Florida Opening Day Voting Was a Record

At least 350,000 people voted in Florida on Monday, the first day that polls were open for in-person voting, alleviating fears that COVID-19 would keep voters away. The number topped the previous record for the first day of early voting in the state, when just under 300,000 cast ballots in 2016. Politico

Uptick in COVID Cases in Central Florida Mostly in Young People, College Campus is Hotspot

Health officials in Orlando say the growth in coronavirus cases is mostly in young people. People between 15 and 34 now make up about half of all new coronavirus cases in Orange County. County health officials say much of the recent uptick in cases can be attributed to increased numbers of people in contact with each other on and around the University of Central Florida campus. WESH

October 19, 2020
Nova Southeastern and Lynn Seek Dismissal of Proposed Class Action Suit Over Online Classes

Nova Southeastern University and Lynn University, two private schools in South Florida, have responded to proposed class actions challenging their decisions not to issue partial tuition and fee refunds after classes were moved online because of the pandemic. The two schools sought dismissal of the proposed class action, saying the suits are based on subjective disappointment. Law360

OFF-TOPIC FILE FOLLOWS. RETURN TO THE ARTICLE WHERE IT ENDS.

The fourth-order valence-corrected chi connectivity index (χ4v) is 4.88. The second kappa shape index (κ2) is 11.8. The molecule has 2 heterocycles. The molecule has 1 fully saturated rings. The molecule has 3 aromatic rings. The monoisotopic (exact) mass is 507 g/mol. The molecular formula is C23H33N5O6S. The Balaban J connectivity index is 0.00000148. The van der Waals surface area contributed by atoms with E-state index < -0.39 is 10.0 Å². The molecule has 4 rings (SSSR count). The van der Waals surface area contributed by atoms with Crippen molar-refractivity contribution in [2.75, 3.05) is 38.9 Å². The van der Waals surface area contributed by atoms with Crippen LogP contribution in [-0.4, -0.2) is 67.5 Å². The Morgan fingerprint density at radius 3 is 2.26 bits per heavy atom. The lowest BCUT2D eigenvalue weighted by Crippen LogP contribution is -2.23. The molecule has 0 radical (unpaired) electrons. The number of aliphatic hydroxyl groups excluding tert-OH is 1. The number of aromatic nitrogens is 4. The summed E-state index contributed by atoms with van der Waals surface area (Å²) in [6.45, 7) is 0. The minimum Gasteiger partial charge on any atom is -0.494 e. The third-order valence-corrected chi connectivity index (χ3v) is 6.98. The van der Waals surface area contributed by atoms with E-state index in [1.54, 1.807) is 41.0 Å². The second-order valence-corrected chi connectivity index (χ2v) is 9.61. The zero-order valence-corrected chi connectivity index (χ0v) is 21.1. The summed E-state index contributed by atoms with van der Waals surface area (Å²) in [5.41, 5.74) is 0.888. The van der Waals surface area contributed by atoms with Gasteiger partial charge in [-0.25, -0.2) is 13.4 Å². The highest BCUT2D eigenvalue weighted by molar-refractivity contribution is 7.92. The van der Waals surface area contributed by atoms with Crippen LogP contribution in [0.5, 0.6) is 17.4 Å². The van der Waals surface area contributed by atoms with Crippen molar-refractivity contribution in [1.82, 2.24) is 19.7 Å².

Pandemic Has Halted Most Capital Cases

Death penalty cases have mostly come to a stop during the COVID-19 pandemic, considered incompatible with remote hearings, according to a Bar Criminal Law Section report. "Capital trials are not proceeding at this time, nor are they likely to proceed in the near future unless and until jury selections with large panels can be conducted safely and in accordance with all health guidelines," the report said. Florida Bar News

Juries Return to Tampa Courtrooms

With new precautions to guard against spreading coronavirus, jury trials resumed Monday in Tampa for the first time since March. Hillsborough County's courts are the latest to try to resume somewhat regular court work as COVID infection numbers have dropped in Florida. Tampa Bay Times / Bay News 9

New COVID Cases, Positive Test Rate Drop from Sunday; Positivity Rate Monday at 4.83 Percent

Florida health officials reported 1,707 new cases of COVID-19 Monday and 54 resident deaths, down from Sunday's tally of 2,539 new cases. The Monday report included test results for 36,540 people for a positivity rate of 4.83 percent, slightly higher than Sunday's rate of 4.66 percent. Sun Sentinel

October 16, 2020
State Reports 3,449 New COVID Cases, Adds 94 More Resident Deaths to Total